I still write about technology. Only today, now in my 40s, I make 50 percent LESS (and that's being optimistic) than I did when I started out. Even though I have way more experience. But just try finding a decent-paying job when you are a forty-something. (Especially if it involves writing. Apparently a skill no longer deemed important by society.) And it's worse if you are older.

Btw, I'm not the only one who feels this way. Just talk to any forty- or fifty- or sixty-something who has had to look for a job the last 10 years or so, and he or she could probably tell you how hard it is -- and that they lost out to someone much younger. Or if they did find a job, how it paid much less than their last one -- and their boss is young enough to be their kid, or grandkid.

And don't get me going off about social media -- Twitter, YouTube, etc. -- and all of these so-called social media experts and consultants and YouTube stars. (Hey, you kids, get off my computer!)

Granted, age, or experience, or years on the job/at a company shouldn't be the only qualification for a job or a promotion, as it was when I first entered the work world. But surely age and experience should count for something, at least as much as having a cat with a popular YouTube channel or Twitter feed, right?

Thursday, May 15, 2014

Smarter than the average bear?

Hey, Boo-Boo, check out this video of a black bear scratching its back against a tree and then swiping a (I presume jelly) doughnut from a pic-a-nic basket bear trap at Jellystone Tuscarora State Park in Pennsylvania.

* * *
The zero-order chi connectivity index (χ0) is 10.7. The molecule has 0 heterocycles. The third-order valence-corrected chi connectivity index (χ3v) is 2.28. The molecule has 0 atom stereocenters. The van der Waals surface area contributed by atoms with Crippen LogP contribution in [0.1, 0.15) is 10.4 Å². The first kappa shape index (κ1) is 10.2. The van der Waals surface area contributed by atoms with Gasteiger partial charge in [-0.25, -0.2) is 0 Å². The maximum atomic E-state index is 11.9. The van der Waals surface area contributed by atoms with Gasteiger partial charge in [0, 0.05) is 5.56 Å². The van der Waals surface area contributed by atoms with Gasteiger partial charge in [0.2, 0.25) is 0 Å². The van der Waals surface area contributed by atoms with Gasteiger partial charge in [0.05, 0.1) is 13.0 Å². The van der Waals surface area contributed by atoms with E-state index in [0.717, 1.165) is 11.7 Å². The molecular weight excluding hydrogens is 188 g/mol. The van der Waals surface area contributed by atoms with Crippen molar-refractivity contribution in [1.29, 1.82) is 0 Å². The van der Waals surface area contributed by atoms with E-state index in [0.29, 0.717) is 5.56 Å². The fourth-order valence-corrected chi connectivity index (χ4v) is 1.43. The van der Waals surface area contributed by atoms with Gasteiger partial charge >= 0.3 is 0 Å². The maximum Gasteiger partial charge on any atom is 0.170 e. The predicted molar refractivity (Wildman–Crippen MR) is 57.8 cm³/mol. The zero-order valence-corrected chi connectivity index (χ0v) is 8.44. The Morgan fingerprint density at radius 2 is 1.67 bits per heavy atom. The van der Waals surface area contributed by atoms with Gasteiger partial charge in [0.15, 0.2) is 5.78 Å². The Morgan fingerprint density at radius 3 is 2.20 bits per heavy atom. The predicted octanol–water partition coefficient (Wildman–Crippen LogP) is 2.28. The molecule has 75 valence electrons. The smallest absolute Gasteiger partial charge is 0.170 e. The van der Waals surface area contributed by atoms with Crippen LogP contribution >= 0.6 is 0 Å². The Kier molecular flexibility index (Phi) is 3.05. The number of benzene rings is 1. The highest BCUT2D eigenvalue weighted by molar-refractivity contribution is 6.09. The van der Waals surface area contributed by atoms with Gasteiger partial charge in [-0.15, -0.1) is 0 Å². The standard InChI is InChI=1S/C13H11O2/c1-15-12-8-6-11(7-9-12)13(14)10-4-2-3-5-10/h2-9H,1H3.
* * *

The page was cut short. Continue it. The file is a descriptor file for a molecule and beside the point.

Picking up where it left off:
(What, they couldn't find a picnic basket?)


I wonder what Ranger Smith would think...

[Anyone else think that "bear" was actually a guy in a bear suit, at least when he was scratching his back?]

Wednesday, May 14, 2014

Are the Brits faking it?

Everyone knows that a British accent is way cooler than an American one -- especially the Brits. Which is why I have become increasingly suspicious that the British may be faking it.

Sure, roll your eyes and mock me all you like. But think about it.

Do British musicians -- The Beatles, One Direction, Adele -- sing with a British accent? No. They all sing like Americans.

And just look at how many Brits play Americans on American television and in Hollywood movies! Andrew Garfield, Hugh Laurie, Damian Lewis, Matthew Goode. Bet you didn't even know they were British! And you know why? Because they speak without the slightest trace of a British accent!

And you know why they sound like Americans? Because that so-called "British accent" is totally fake! A ploy to seduce us insecure Americans, or at least our women, and take back the Colonies by stealth! (For chrissake, they hired a Brit to play beloved American action hero Spider-Man! Need I say more?)

There is a reason why bad guys speak with a British accent. (Jag-U-ar, my arse.)